Economists are concerned that a shift in Federal Reserve policy could trigger a recession.
As the Fed prepares to raise interest rates, bears point out that since 1950, the Fed has moved to raise rates 13 times. Ten resulted in recessions.
These recessions may occur because less money available is for lending as the Fed tightens.
But that shouldn’t be the case this time. Here’s why.
There’s plenty of money waiting to be moved into productive assets. Trillions of dollars are locked up in banks.
The chart below shows the percentage of bank deposits that are used for loans. It’s at the lowest level since the data series became available in 1973.
Banks Are Hoarding Cash
It looks like banks are sitting on piles of figurative cash. Banks have used that money to issue loans for centuries. In normal times, banks need to make loans to earn a profit. Those loans fund business expansion, mortgages and consumer spending that grow the economy.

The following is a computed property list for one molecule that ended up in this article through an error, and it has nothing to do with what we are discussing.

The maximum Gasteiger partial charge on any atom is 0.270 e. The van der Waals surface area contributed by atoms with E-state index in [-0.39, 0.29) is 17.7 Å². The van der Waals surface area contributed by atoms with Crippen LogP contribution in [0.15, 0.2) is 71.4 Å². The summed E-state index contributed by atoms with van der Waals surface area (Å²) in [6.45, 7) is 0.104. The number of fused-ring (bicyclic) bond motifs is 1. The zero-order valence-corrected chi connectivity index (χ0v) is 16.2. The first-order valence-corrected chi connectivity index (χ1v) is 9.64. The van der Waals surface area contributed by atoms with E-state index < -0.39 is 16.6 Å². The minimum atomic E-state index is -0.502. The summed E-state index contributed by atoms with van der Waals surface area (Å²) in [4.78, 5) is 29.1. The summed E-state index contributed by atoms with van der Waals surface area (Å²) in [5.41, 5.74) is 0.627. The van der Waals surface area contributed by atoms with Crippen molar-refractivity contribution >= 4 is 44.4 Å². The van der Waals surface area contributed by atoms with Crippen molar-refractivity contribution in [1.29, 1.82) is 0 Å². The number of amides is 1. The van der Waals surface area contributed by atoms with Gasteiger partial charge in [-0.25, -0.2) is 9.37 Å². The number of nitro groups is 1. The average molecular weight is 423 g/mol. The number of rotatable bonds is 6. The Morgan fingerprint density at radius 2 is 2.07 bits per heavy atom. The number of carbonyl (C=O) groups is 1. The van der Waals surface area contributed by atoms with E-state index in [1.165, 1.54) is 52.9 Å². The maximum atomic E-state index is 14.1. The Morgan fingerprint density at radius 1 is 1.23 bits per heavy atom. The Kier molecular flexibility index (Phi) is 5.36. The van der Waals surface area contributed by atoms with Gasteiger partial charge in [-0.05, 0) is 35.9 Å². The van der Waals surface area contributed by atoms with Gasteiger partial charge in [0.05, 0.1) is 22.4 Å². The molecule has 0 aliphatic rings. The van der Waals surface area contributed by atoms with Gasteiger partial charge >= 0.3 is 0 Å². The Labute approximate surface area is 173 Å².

But that’s not happening right now.
Fed Rate Hikes May Force Banks’ Hand
The chart shows that the ratio of loans to deposits rose steadily until the financial crisis in 2008. Since then, banks have lent a smaller and smaller share of their deposits.
Fed policy is one reason for that. Since 2008, the Fed has paid banks interest on balances held at the Fed. Rather than taking risks, banks can collect risk-free profits holding cash.
As rates rise, that risk-free rate will be less attractive to banks. This could force banks to lend money to businesses and consumers. That could set off a new wave of economic expansion.
If the loan-to-deposit ratio increases to 80%, the level seen in the early 1990s, it would add $3.6 trillion to the economy.
That’s more than the $3.1 trillion Congress appropriated in last year’s American Rescue Plan and the Infrastructure Investment and Jobs Act.
Imagine the growth of the economy if Americans decide how to allocate trillions of dollars instead of Congress. We may just see that in the next year.
Michael Carr is the editor of True Options Masters, One Trade, Peak Velocity Trader and Precision Profits. He teaches technical analysis and quantitative technical analysis at the New York Institute of Finance. Follow him on Twitter @MichaelCarrGuru.